It was the summer after my high school graduation and a few days before going to college when my uncle, the older brother of my father, died because of stroke. After the burial, our relatives had a little discussion at the living room of my widowed aunt. Now that my uncle was dead, they jokingly prayed to him to reveal in their dreams the winning number combinations for “swertres.” There was a moment of painful silence until a deep voice that sounded like my dearly departed uncle spoke out of nowhere and uttered a three-digit number combination. Everyone was taken aback by the literal and prompt response of the half-meant prayer. Then my aunt realized that it was my gay cousin who committed the prank behind the window outside the house. Everyone then laughed, but my cousin didn’t escape the usual demeaning insults of my relatives, who said things like, “Ang mga bayot ilansang sa krus! Dili na sila pasudlon sa langit!” (Gays must be crucified! They are not allowed to enter heaven!) But my witty cousin, quick to the punch, replied, “Dili mi pwede ilansang sa krus. Kami pa man gani mag-una didto kay kami na-assign mag-decorate sa clouds ug banner nga ‘Welcome!’” (We will not be crucified. In fact, we will be the ones who will enter heaven first for we are tasked to decorate the clouds with a ‘Welcome!’ banner!). That sent everyone to yet another laughing fit! While that was an unfounded rebuttal, I admired my cousin’s optimism. As I reflect on it now, it seems to me that my cousin somehow had the hope that regardless of his gender identity, God would still accept him for who he was. As for my relatives’ initial reaction to the prank, it’s hard to reconcile that fact that they are devout, religious people and yet are disdainful and are able to easily pass judgment on my cousin. A similar scenario is presented by Yancey in his book, where he talks about Christian activists against homosexuality hurling insults and condemnation toward gays, lesbians, and bisexual marchers who retaliates with the lyrics of a famous Christian song, “Jesus loves us, this we know, for the Bible tells us so.” Between my cousin and my relatives and between the gay marchers and the Christian activists, which among them understood, experienced, and demonstrated grace?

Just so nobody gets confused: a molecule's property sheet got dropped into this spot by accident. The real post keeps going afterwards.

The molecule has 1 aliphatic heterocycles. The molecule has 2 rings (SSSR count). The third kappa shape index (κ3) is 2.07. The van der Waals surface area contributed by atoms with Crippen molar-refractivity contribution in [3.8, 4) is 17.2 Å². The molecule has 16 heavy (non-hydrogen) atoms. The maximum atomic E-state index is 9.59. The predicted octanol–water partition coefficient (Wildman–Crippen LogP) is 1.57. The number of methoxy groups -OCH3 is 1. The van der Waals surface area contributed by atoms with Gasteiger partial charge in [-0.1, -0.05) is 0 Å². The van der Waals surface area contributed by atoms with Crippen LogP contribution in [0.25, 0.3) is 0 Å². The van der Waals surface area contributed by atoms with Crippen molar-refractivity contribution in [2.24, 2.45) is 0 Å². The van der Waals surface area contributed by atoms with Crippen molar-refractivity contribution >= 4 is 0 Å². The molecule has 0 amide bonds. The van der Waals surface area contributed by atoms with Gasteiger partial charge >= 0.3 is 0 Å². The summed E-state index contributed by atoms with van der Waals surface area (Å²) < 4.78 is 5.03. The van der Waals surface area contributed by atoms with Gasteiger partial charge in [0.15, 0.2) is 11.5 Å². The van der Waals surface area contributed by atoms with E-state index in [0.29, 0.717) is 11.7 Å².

Late last month, our national director asked us one question, What important issues should we address in order to achieve our vision of having loving communities?” There were many answers that were suggested, and the one that struck me most was the issue of identity. Who are we in the light of God’s saving grace? If we are a people who are truly saved by the redeeming power of God’s grace in the person of Jesus Christ, then shouldn’t we be a people who exudes grace—rather than ungrace—to everyone in our immediate community? This question has led me to revisit the things that Philip Yancey wrote in his book What’s So Amazing About Grace? Indeed, I have so many things yet to learn about grace. But I also have a lot of disgrace to unlearn if I want to convey grace to other people. This world craves for grace in subtle ways we could never imagine. We need to be sensitive enough to recognize these opportunities where we can extend grace to the people around us. However, one must be prudent enough to balance the dispensation of grace and truth, for some have already gone far to the extremes. The issues presented above are but some of the many things that also deserve our equal attention. I may have touched very sensitive and broad themes but I write not as an expert over these matters but as a qualified student of God’s grace. Philip Yancey’s book will be a helpful tool in understanding grace and is, in itself, a touch of grace.